IIW welded art exhibition, 2021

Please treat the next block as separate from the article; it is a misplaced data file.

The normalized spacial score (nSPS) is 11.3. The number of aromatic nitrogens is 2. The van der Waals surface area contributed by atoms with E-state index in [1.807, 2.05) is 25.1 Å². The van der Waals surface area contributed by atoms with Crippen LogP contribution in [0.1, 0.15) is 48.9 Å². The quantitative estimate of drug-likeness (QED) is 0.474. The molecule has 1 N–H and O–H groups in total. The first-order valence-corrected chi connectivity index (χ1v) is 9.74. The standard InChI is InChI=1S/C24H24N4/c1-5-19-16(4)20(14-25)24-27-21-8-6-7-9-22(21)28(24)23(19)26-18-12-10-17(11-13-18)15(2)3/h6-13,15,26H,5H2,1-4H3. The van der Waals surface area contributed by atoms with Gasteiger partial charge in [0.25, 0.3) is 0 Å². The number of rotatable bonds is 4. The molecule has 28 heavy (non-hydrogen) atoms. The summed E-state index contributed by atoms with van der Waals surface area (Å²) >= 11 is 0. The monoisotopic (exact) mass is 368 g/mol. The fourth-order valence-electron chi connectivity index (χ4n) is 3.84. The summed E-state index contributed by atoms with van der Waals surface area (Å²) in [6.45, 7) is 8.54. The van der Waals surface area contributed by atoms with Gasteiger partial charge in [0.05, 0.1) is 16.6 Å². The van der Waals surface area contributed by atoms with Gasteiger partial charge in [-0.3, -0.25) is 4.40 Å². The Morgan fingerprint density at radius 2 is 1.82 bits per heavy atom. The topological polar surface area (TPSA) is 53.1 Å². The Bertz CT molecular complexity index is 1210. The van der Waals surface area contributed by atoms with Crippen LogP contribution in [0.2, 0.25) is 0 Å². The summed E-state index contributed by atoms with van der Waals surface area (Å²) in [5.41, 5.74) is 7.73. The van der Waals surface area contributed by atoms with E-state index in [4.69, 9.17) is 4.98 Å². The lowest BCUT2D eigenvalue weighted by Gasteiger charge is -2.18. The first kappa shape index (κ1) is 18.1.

Jennifer is presently the Teaching Chair of the Art Program and Professor of Art at Illinois Central College, East Peoria, IL. Her foray into welding occurred during her undergraduate Sculpture II class in North Carolina. Her professor showed her how to use an arc welder, a plasma torch, and an oxy/acetylene torch for brazing and cutting and with scrap gathered from scrapyards she started creating welded metal art. It wasn’t until graduate school that she learnt how to use a Metal Inert Gas (MIG) welding. She has been using welding in her artwork ever since. The best advice she can give to students is to be inspired by what is available to you. As a professor of art, she often tells her students that it is hard to come up with ideas when you stare at a blank page in your sketchbook. Look at the materials that surround you, be inspired by them and by how you can change them. Try piecing things together, solving a puzzle essentially. Nothing dictates that a table must have a 100% solid surface to be functional as a table. Another favourite thing she stresses to her students is to manipulate what you have material-wise to suit your needs as an artist. See how you can alter and assemble the materials to meet your vision or idea. Exhibit “THE JACKSON TABLE” Jennifer is fascinated by form and function with the two working in unison, one sometimes outweighing the other, but still working together. In terms of the process of creating welded functional pieces, sometimes the design comes first from something that she has sketched in her sketchbook , and sometimes the design occurs when she looks at the materials that are available around her. The Jackson Table especially was inspired by all the small scrap pieces of metal that she had laying around that she deemed still useful but didn't know what for. The table essentially grew around the scrap pieces that she had cut up and welded together to make a solid(ish) surface. There are gaps in between the pieces of metal, however, when welded together, they are flat, and items can be placed on the surface. This surface is what the rest of the table evolved around. The legs are cast aluminum from scrap aluminum and the apron was also pieced together from scrap steel. Dimensions 20”wide x 40” long x 18”high Contact info Website: www.jennifercostastudio.com • E-mail: jcosta@icc.edu


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